There are many diet trends out there, but not all are recommended as effective means of weight loss, and not all are considered safe. What about fasting, which is commonly called "intermittent fasting"? Is it safe?
Let’s take a look at the pros and cons of fasting for weight loss.
Intermittent fasting calls for 12 to 24 hours of very little to no eating. (Some people who fast will eat only 500 calories on their “fast” day.) Some choose to fast once a week, while others might fast every other day. Doctors and dietitians have not always been on board with fasting for fear it could be unhealthy and possibly lead to eating disorders, but in the last decade, research has shown that there are several benefits to fasting. Those include:
- Weight loss
- Reduced LDL cholesterol and triglyceride levels
- Lower blood pressure
- Improved insulin levels
- Increased energy
Dr. Mark Mattson, chief of the U.S. National Institute on Aging, has been studying fasting since 1996. In his research, he found that mice who fasted every other day increased their life expectancy by 30 percent. Fasting mice were also more resilient against memory loss, heart disease and even cancer.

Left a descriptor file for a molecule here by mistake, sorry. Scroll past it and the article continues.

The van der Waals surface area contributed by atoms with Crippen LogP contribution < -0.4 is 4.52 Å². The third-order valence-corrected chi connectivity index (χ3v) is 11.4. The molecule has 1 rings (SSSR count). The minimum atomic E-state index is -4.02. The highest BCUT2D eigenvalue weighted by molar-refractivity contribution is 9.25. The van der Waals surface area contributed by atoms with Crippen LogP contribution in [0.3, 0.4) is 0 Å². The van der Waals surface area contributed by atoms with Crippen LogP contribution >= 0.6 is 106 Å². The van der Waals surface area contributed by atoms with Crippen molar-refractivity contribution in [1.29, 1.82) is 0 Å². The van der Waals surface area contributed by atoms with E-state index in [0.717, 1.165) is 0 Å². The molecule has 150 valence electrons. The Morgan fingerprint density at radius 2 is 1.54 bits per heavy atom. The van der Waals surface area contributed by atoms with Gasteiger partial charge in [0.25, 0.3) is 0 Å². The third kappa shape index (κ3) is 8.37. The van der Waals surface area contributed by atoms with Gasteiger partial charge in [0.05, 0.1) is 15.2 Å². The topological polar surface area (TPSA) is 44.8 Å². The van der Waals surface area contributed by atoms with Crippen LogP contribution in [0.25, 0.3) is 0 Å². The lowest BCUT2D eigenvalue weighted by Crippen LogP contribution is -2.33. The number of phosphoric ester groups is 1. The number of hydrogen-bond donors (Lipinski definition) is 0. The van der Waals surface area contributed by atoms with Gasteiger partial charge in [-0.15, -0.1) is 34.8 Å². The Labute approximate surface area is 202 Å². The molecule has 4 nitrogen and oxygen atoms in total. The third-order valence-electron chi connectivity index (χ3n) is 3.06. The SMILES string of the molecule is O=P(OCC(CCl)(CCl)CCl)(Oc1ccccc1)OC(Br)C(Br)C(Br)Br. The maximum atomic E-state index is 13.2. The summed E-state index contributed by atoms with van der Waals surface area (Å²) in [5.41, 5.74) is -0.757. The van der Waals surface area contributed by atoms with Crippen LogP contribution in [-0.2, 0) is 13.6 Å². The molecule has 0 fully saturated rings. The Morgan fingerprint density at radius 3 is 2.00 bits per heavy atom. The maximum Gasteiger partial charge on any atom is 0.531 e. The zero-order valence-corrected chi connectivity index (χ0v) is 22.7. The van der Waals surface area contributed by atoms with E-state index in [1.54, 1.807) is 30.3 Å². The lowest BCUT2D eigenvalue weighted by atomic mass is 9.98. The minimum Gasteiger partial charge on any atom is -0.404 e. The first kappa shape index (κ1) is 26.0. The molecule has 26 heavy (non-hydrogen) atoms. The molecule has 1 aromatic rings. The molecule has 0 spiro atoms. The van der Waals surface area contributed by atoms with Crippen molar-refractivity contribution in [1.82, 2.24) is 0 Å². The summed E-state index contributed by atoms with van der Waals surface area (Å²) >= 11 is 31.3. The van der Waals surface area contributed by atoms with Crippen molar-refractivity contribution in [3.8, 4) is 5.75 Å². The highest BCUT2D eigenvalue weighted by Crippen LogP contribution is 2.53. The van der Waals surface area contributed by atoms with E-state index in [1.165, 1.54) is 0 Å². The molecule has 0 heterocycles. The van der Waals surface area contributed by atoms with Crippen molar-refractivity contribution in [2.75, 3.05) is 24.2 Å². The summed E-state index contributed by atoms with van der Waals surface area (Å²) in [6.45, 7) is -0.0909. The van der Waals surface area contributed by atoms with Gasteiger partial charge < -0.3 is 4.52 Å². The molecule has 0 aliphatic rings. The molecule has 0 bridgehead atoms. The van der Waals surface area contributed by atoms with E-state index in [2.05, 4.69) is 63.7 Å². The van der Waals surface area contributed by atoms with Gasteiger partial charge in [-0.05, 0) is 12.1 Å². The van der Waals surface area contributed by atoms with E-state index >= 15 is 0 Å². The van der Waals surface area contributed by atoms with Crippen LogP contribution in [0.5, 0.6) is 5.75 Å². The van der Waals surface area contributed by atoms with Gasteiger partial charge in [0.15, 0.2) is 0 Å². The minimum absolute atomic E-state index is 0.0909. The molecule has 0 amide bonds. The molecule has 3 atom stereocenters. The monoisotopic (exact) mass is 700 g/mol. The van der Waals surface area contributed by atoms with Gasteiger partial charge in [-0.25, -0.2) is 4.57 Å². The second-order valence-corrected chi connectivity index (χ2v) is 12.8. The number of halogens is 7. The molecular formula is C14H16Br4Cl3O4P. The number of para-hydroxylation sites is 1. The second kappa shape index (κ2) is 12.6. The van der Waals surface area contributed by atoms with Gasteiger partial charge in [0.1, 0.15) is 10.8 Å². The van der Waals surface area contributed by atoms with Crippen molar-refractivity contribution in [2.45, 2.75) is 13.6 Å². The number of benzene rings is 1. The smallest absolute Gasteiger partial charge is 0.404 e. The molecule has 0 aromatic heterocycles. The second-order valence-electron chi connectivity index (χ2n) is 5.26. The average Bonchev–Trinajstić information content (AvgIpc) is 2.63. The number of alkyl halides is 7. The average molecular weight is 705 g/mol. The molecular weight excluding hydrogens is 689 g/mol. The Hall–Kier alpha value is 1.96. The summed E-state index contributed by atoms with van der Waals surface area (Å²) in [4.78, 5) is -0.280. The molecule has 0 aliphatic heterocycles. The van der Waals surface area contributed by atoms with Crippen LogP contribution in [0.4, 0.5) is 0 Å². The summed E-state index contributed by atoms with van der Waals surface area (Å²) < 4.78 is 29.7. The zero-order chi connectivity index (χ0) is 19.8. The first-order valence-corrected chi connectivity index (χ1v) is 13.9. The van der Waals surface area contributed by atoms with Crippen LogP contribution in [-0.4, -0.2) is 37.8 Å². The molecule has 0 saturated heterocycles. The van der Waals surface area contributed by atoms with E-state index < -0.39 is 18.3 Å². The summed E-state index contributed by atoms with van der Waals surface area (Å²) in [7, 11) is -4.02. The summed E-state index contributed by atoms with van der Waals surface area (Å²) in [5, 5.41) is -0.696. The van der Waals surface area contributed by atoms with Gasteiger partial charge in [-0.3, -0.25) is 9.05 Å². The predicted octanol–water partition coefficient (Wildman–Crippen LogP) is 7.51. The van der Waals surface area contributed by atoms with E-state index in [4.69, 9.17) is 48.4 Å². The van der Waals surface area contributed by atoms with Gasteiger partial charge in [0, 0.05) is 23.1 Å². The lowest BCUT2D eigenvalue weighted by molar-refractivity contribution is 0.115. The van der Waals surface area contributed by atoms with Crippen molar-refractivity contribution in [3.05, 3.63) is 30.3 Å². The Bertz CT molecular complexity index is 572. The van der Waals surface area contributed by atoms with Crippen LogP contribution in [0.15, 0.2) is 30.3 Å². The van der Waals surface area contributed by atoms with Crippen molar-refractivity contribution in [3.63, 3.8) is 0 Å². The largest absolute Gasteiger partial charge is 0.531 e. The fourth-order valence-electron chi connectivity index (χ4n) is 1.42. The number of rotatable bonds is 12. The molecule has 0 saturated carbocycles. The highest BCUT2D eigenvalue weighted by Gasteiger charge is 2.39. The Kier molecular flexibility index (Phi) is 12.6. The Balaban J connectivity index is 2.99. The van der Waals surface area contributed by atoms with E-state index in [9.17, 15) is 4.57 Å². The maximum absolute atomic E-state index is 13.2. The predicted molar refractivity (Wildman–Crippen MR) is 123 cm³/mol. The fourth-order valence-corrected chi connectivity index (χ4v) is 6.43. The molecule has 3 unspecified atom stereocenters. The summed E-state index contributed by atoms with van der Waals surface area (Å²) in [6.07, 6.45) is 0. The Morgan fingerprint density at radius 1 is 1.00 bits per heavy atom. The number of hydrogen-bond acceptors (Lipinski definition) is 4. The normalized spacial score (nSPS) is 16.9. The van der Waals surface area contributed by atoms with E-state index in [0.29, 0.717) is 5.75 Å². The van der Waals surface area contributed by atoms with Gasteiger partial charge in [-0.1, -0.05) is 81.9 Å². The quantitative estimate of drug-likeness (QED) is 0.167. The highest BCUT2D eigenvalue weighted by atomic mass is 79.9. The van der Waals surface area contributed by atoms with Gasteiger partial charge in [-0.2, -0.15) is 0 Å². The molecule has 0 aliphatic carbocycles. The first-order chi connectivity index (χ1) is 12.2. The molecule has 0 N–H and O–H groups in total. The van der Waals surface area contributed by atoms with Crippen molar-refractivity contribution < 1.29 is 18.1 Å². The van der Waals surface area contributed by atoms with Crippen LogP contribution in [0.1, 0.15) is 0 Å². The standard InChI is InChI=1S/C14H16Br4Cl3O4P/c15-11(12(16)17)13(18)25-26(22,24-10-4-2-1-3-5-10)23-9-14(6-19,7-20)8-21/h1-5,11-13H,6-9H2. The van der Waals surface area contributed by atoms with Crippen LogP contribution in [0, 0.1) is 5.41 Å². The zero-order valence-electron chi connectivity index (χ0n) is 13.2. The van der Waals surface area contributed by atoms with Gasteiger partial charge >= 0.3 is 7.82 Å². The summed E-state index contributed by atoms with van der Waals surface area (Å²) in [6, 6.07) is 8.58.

Proponents of fasting also suggest that this form of dieting is easier to maintain. They claim that going 12 to 24 hours without food intermittently is easier than logging meals and counting calories for months on end.
On the flipside, because intermittent fasting is focused more on when to eat and not what to eat, it is easy to lose focus on eating healthy, nutrient-dense foods after a fast. Fasting or not, it is important to feed your body the right foods, and avoid processed foods and foods that are high in trans fats, sodium and sugar.
Some of the potential drawbacks of fasting include:
- Reduced metabolic rate
- Low blood sugar
- Muscle aches or weakness
When it comes down to it, the evidence on fasting for weight loss isn't conclusive. If you are considering fasting for weight loss, here are a few tips:
- Consult your physician: Before beginning any diet plan, it’s important to talk to your primary care provider to ensure the diet is safe for you.
- Stay hydrated: Drink eight to 12 glasses of water on fast days. Tea and black coffee can also be used to help prevent headaches.
- Fast on a busy day: Psychologically, it’s easier to go without food on a day when your schedule is packed with activities, rather than a day when you’re sitting at home.
- Don’t go overboard on “feast” days: When you break your fast, fight the urge to indulge in junk food. Instead, resume your normal routine of balanced, healthy meals.
If you have a history of binge eating or other eating disorders, fasting is not recommended. If you are pregnant, diabetic or have low blood pressure, consult your physician before considering a fasting diet.
If you have any other questions regarding weight loss and good eating habits, consult with a registered dietitian with Goshen Health Nutrition Therapy.